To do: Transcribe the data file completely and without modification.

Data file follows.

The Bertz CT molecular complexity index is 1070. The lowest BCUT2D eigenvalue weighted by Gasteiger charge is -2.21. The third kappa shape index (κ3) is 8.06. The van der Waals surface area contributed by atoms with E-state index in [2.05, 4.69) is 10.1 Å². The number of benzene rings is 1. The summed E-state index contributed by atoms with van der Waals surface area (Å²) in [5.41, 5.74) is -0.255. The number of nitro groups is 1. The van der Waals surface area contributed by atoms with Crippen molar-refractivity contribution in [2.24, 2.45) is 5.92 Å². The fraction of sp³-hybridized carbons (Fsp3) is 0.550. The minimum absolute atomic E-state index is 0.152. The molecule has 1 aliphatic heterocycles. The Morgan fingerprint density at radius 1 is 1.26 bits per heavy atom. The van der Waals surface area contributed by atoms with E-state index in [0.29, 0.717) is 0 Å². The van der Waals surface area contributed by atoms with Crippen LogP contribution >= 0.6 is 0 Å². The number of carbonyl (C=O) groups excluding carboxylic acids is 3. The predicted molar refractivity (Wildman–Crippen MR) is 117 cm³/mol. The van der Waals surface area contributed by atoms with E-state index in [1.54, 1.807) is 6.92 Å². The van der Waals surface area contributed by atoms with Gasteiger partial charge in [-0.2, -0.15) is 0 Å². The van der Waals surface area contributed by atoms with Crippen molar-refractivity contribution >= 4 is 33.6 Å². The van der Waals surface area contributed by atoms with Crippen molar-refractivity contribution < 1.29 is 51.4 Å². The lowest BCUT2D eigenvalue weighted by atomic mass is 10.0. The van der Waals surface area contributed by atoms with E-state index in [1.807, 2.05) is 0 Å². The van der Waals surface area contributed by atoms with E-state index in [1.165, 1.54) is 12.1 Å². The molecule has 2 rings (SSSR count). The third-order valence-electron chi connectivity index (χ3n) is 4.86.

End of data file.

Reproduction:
The Bertz CT molecular complexity index is 1070. The lowest BCUT2D eigenvalue weighted by Gasteiger charge is -2.21. The third kappa shape index (κ3) is 8.06. The van der Waals surface area contributed by atoms with E-state index in [2.05, 4.69) is 10.1 Å². The number of benzene rings is 1. The summed E-state index contributed by atoms with van der Waals surface area (Å²) in [5.41, 5.74) is -0.255. The number of nitro groups is 1. The van der Waals surface area contributed by atoms with Crippen molar-refractivity contribution in [2.24, 2.45) is 5.92 Å². The fraction of sp³-hybridized carbons (Fsp3) is 0.550. The minimum absolute atomic E-state index is 0.152. The molecule has 1 aliphatic heterocycles. The Morgan fingerprint density at radius 1 is 1.26 bits per heavy atom. The van der Waals surface area contributed by atoms with E-state index in [0.29, 0.717) is 0 Å². The van der Waals surface area contributed by atoms with Crippen LogP contribution >= 0.6 is 0 Å². The number of carbonyl (C=O) groups excluding carboxylic acids is 3. The predicted molar refractivity (Wildman–Crippen MR) is 117 cm³/mol. The van der Waals surface area contributed by atoms with E-state index in [1.54, 1.807) is 6.92 Å². The van der Waals surface area contributed by atoms with Gasteiger partial charge in [-0.2, -0.15) is 0 Å². The van der Waals surface area contributed by atoms with Crippen molar-refractivity contribution >= 4 is 33.6 Å². The van der Waals surface area contributed by atoms with Crippen molar-refractivity contribution < 1.29 is 51.4 Å². The lowest BCUT2D eigenvalue weighted by atomic mass is 10.0. The van der Waals surface area contributed by atoms with E-state index in [1.807, 2.05) is 0 Å². The van der Waals surface area contributed by atoms with E-state index in [1.165, 1.54) is 12.1 Å². The molecule has 2 rings (SSSR count). The third-order valence-electron chi connectivity index (χ3n) is 4.86.